In hindsight, it is increasingly possible to understand whether and how Obama’s legacy matched his rhetoric as well as to evaluate from various angles what his presidency accomplished and what this has meant for US politics, public policy, and civic life going forward. In The Obama Legacy some of the leading observers and scholars of US politics take up this challenge. In twelve essays these writers examine Obama’s choices, operating style, and opportunities taken and missed as well as the institutional and political constraints on the president’s policy agenda. What were Obama’s personal characteristics as a leader? What were the policy aspirations, output, and strategy of his presidency? What was his role as a political and public leader to the various constituencies needed to generate presidential power? And how did his presidency interact with other political forces?

Addressing these questions and others, the authors analyze Obama’s preferences, tactics, successes, and shortcomings with an eye toward balancing the personal and institutional factors that underlie each—all the while considering how resilient or fragile Obama’s legacy will be in the face of the Trump administration’s eager efforts to dismantle it.

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Los Angeles has renamed a street after former President Obama

Posted in Articles, Barack Obama, Media Archive, Politics/Public Policy, United States on 2019-05-15 23:48Z by Steven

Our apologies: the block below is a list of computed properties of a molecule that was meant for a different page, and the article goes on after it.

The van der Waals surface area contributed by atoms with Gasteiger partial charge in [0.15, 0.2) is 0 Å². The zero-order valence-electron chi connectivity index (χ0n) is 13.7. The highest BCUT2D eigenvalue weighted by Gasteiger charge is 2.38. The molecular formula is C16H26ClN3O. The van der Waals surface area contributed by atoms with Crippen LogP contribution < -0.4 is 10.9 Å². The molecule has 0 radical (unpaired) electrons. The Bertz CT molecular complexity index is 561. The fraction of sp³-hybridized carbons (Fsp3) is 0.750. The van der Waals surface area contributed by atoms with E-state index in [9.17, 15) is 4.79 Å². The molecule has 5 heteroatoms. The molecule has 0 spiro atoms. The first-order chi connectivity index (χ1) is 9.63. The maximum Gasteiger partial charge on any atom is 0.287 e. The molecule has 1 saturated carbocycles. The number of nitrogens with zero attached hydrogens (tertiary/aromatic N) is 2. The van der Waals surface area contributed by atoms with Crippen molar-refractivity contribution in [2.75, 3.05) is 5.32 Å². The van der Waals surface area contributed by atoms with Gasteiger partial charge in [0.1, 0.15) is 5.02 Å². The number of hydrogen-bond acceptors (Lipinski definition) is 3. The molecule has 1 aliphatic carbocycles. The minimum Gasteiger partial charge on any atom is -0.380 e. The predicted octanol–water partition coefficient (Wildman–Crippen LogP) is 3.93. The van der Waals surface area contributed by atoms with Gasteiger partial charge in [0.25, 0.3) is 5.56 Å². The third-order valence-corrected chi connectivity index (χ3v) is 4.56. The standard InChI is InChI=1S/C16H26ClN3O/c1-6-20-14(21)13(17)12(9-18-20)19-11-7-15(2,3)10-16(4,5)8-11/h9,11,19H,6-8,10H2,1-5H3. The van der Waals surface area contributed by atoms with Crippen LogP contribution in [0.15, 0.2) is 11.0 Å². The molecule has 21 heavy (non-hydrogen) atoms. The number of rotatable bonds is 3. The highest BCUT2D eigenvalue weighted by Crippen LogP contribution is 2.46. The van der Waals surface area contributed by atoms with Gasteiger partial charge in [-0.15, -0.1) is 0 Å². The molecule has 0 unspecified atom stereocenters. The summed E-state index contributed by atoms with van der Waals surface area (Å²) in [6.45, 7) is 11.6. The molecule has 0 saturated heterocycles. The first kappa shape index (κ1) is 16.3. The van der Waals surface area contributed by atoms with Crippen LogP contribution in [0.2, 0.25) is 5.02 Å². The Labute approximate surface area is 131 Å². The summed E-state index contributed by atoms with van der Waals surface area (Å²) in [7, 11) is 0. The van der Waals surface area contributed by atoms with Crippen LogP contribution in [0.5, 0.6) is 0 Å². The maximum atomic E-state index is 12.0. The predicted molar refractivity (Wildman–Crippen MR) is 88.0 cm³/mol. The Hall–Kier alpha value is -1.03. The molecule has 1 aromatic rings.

Los Angeles has renamed a street after former President Obama

Cable News Network (CNN)
2019-05-05

Saeed Ahmed, Senior Editor

(CNN) The City of Los Angeles has renamed a nearly 4-mile stretch of road from “Rodeo Road” to “Obama Boulevard,” in honor of the country’s first African-American president.

The location is significant, the city said, because Obama held his first campaign rally in Los Angeles on February 20, 2007, at Rancho Cienega Park. The park sits on Rodeo Road, right across from W. Martin Luther King Jr. Boulevard.

“For every child who will drive down this street and see the name of the first Black President of our country, this boulevard will serve as a physical reminder that no goal is out of reach and that no dream is too big,” tweeted City Council President Herb Wesson after the renaming Saturday.

Rodeo Road, which runs through a historic black neighborhood, is not the first strip to be named in honor of former presidents. The district where the road sits is also home to Washington Boulevard, Adams Boulevard and Jefferson Boulevard….

Read the entire article here.

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Race and the Obama Administration: Substance, symbols, and hope

Posted in Barack Obama, Books, Media Archive, Monographs, Politics/Public Policy, United States on 2019-03-05 13:14Z by Steven

Race and the Obama Administration: Substance, symbols, and hope

Manchester University Press
2019-03-01
256 pages
Hardcover ISBN: 978-1-5261-0501-1
eBook ISBN: 978-1-5261-0503-5
Paperback ISBN: 978-1-5261-0502-8

Andra Gillespie, Associate Professor of Political Science
Emory University, Atlanta, Georgia

  • Timely publication in the aftermath of the Obama leaving The White House. Obama’s handling of race and equality is expected to determine his legacy as President.
  • Compares the Clinton, Bush and Obama Administrations to determine if Obama’s performance on racial issues differed significantly from his immediate predecessors
  • Analyses Barack Obama’s performance on substantive and symbolic issues of importance to African Americans